Wednesday, 11 May 2016

The Walking Dead #136 - Image Comics

THE WALKING DEAD No. 136, January 2015
There’s an awful lot of dialogue to read in Robert Kirkman’s narrative for Issue One Hundred and Thirty Six of “The Walking Dead”. A disappointingly dire situation which is due entirely to the title’s creator cramming the comic full of scenes where the post-apocalyptic survivors simply talk to one another as they go about either their mundane daily business, consider stretching out a hand to a person in need, or hatch nefarious plots to commit vengeful murder.

Admittedly a couple of these conversations, such as Gregory suggesting that killing Maggie Green would be the easiest solution to Morton Rose’s problems, as well as the pair of Whisperers quietly awaiting their leader whilst watching the colony, are developmental and laced with nervy tension as to a potentially bloody violent future. But in the main the “Image Comics” partner’s painstakingly slow plot progression doubtless made this twenty-two page periodical a decidedly demanding experience for its 66,097 readers.

Indeed even when Carl Grimes is released from his arguably unjust imprisonment midway through the magazine, and then subsequently menaced by one of his assailant’s parents, little of any consequence actually takes place apart from the father mentally determining that the settlement’s former overseer of operations is “right” and that both the Hilltop’s current 'boss' and “the boy” have to die before things only get worse. Disappointingly there is no actual physical confrontation between the pair, and instead Rick’s son tediously spends the rest of the storyline sat outside the settlement's cells talking to a tearful Lydia, before sentimentally handing her his father’s police Stetson to use as a comforter…

Somewhat fortuitously however such a lack-lustre script does not appear to have been too detrimental to Charlie Adlard’s breakdowns for this book. In fact the Englishman seems to have taken the opportunity to truly demonstrate just how impressively he can draw emotion upon his figure’s faces. Whether it be the dumbfounded horror of the Rose family staring aghast at Gregory when he first suggests murdering Sophie’s mother, or the genuine fear and anguish seen within the streaming eyes of the community’s incarcerated Whisperer later in the book, the Shrewsbury-born penciller’s attention to his characters’ facial expressions genuinely paints a thousand words which Kirkman’s dialogue never touches upon.
Writer: Robert Kirkman, Penciller: Charlie Adlard, and Inker: Stefano Gaudiano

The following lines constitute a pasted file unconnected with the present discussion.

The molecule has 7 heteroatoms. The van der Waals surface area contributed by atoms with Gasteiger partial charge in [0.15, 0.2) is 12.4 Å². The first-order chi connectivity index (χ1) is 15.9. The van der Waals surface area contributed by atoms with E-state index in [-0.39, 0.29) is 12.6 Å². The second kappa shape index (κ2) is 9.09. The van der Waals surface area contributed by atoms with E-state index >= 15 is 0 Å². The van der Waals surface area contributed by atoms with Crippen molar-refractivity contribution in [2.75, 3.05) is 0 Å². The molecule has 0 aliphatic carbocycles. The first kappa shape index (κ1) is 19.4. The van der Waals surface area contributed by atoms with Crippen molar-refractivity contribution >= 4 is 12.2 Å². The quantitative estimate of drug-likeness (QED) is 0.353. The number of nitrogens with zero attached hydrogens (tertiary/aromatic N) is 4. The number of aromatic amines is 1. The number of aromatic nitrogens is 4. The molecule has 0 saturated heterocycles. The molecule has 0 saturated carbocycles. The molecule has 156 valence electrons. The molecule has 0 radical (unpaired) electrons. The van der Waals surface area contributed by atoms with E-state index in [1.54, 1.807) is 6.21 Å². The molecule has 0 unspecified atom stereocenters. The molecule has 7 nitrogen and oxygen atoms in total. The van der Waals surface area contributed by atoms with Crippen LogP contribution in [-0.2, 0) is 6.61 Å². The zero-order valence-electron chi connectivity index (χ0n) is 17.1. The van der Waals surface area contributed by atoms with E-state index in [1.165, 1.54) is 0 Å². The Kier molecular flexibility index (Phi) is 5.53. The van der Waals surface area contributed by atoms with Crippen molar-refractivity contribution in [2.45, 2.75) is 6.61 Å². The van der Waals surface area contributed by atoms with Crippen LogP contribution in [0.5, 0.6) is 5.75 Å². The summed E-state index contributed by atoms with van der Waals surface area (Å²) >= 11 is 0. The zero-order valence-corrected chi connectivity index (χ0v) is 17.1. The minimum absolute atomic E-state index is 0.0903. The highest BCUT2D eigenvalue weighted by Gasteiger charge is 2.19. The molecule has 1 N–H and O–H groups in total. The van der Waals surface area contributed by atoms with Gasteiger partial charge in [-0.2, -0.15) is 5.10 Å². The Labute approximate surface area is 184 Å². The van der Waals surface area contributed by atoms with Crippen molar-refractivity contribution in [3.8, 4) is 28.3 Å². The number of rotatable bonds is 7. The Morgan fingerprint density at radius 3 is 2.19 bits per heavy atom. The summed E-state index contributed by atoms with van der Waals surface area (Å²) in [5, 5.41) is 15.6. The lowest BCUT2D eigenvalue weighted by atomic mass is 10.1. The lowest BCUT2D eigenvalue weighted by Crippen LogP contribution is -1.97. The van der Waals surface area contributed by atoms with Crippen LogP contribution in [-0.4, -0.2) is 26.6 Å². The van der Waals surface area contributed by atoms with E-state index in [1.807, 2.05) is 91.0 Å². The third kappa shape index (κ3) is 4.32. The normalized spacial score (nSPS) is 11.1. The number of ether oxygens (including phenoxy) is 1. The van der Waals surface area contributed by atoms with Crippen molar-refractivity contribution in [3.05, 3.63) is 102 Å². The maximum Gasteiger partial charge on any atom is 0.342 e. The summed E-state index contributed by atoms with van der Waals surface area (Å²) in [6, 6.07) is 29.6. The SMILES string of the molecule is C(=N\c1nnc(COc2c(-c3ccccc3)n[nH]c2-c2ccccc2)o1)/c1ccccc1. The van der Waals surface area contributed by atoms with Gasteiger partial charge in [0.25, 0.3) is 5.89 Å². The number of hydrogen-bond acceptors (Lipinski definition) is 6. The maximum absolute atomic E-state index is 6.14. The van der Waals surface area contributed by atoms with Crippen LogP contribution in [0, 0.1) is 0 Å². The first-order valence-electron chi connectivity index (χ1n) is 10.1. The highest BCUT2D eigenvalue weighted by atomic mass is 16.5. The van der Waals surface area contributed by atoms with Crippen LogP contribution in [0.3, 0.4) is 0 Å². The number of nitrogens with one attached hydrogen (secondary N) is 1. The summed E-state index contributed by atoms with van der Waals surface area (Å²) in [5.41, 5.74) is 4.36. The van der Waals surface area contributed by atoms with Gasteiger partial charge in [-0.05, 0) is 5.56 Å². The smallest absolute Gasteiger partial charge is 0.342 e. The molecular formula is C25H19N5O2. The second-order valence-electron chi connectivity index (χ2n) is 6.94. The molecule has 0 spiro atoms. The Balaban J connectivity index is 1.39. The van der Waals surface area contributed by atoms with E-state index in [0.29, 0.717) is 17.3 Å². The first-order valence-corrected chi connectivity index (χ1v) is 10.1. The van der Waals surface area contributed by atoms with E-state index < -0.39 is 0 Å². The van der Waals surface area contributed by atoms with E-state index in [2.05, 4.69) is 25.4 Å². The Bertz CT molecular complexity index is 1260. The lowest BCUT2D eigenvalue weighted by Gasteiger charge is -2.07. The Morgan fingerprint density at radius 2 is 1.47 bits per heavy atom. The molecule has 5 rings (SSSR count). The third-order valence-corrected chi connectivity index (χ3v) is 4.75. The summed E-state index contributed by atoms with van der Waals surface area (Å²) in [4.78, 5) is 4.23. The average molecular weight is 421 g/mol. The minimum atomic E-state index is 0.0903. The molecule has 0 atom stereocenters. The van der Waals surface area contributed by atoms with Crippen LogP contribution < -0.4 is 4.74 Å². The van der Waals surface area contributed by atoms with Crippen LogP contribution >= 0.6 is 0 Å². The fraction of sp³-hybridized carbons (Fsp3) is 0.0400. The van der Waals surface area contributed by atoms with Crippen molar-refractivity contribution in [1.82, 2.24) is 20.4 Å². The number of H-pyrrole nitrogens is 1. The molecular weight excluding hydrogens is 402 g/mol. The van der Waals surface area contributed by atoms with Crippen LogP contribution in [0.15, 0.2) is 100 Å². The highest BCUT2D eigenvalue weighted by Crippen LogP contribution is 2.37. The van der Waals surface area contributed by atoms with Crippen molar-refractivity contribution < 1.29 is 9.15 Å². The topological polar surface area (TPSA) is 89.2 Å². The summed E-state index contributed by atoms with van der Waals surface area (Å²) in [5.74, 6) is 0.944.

1. If, like me, you are sticking with this series through sheer bloody-minded loyalty, your patience is severely tested as the story moves along at a snail's pace, with page after page of dialogue, very little action and hardly a zombie in sight. In the volume 24 TPB (which collects issues #139 to #144), I counted about six pages that featured zombies on them in all six issues! You just know there is going to be a major confrontation between Rick's groups and the creepy Whisperers, but, oh my god, Kirkman really drags it out. It ends rather dramatically, but by the end of volume 25, little else has occurred and the reader is still left waiting for something interesting to happen between the two groups. I, and all the other readers who have stuck with this series since issue #1, deserve a medal!

    1. You certainly do deserve a medal Bryan, as my journey with "The Walking Dead" has undoubtedly been a tiring one and you are demonstrating the patience of a saint by sticking with it. I won't be as this is the last regular issue I bought. I do have #150 to review, and a few others just before the "All Out War" story-arc. But unless the bottom drops out the back issue market, that'll be all for "TWD" for me...

    2. I can't say I blame you, Simon. Between this issue you've just reviewed and issue #150 very little actually happens. There are some deaths and a few important characters are bumped off but their deaths all occur off screen, or should that be off page? I think Kirkman was trying to keep the readers guessing who killed them even though it is patently obvious who is guilty!

      I do wonder why the TV series appears to be getting better but the comic series is most definitely getting worse?

    3. I understand that one of the big criticisms made of Kirkman is that he is paying far too much working on the TV series than on these comics, and indeed there seems to be an increasing cry for him to handover the reins of "The Walking Dead" title to someone else; something I doubt as creator he'd ever do though.

      A pity really because I think this series would really benefit from a makeover and story-arcs which usually play out over a year would be condensed into 3-4 issue adventures (with a lot of the dialogue cut out!!). Of course that'd play hell with the Tpb market sales ;-)